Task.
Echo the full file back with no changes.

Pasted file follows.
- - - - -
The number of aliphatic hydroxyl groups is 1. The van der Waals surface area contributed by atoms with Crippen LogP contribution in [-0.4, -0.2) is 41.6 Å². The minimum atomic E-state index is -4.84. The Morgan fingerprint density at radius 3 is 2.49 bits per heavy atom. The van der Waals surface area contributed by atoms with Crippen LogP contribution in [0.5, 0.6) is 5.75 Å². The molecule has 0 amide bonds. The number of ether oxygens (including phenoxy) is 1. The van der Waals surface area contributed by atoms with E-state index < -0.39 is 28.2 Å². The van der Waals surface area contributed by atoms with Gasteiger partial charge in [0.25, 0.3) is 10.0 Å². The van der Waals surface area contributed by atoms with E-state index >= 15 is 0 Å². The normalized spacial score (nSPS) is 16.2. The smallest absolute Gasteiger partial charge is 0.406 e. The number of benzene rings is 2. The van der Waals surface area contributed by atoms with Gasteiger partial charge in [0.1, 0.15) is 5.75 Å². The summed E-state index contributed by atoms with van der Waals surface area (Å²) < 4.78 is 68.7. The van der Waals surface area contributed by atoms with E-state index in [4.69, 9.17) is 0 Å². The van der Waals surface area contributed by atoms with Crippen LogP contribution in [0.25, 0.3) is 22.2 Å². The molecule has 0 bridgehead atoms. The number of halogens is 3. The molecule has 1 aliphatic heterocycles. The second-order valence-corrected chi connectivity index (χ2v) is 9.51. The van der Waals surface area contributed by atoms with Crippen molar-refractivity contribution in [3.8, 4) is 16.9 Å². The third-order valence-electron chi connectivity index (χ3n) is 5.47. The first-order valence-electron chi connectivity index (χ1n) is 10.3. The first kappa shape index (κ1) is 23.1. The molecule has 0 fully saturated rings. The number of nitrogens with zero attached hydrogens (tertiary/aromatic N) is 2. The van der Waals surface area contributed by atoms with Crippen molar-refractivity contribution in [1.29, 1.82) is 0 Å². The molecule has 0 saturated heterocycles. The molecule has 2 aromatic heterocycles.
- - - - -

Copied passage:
The number of aliphatic hydroxyl groups is 1. The van der Waals surface area contributed by atoms with Crippen LogP contribution in [-0.4, -0.2) is 41.6 Å². The minimum atomic E-state index is -4.84. The Morgan fingerprint density at radius 3 is 2.49 bits per heavy atom. The van der Waals surface area contributed by atoms with Crippen LogP contribution in [0.5, 0.6) is 5.75 Å². The molecule has 0 amide bonds. The number of ether oxygens (including phenoxy) is 1. The van der Waals surface area contributed by atoms with E-state index < -0.39 is 28.2 Å². The van der Waals surface area contributed by atoms with Gasteiger partial charge in [0.25, 0.3) is 10.0 Å². The van der Waals surface area contributed by atoms with E-state index >= 15 is 0 Å². The normalized spacial score (nSPS) is 16.2. The smallest absolute Gasteiger partial charge is 0.406 e. The number of benzene rings is 2. The van der Waals surface area contributed by atoms with Gasteiger partial charge in [0.1, 0.15) is 5.75 Å². The summed E-state index contributed by atoms with van der Waals surface area (Å²) < 4.78 is 68.7. The van der Waals surface area contributed by atoms with E-state index in [4.69, 9.17) is 0 Å². The van der Waals surface area contributed by atoms with Crippen LogP contribution in [0.25, 0.3) is 22.2 Å². The molecule has 0 bridgehead atoms. The number of halogens is 3. The molecule has 1 aliphatic heterocycles. The second-order valence-corrected chi connectivity index (χ2v) is 9.51. The van der Waals surface area contributed by atoms with Crippen molar-refractivity contribution in [3.8, 4) is 16.9 Å². The third-order valence-electron chi connectivity index (χ3n) is 5.47. The first-order valence-electron chi connectivity index (χ1n) is 10.3. The first kappa shape index (κ1) is 23.1. The molecule has 0 fully saturated rings. The number of nitrogens with zero attached hydrogens (tertiary/aromatic N) is 2. The van der Waals surface area contributed by atoms with Crippen molar-refractivity contribution in [1.29, 1.82) is 0 Å². The molecule has 0 saturated heterocycles. The molecule has 2 aromatic heterocycles.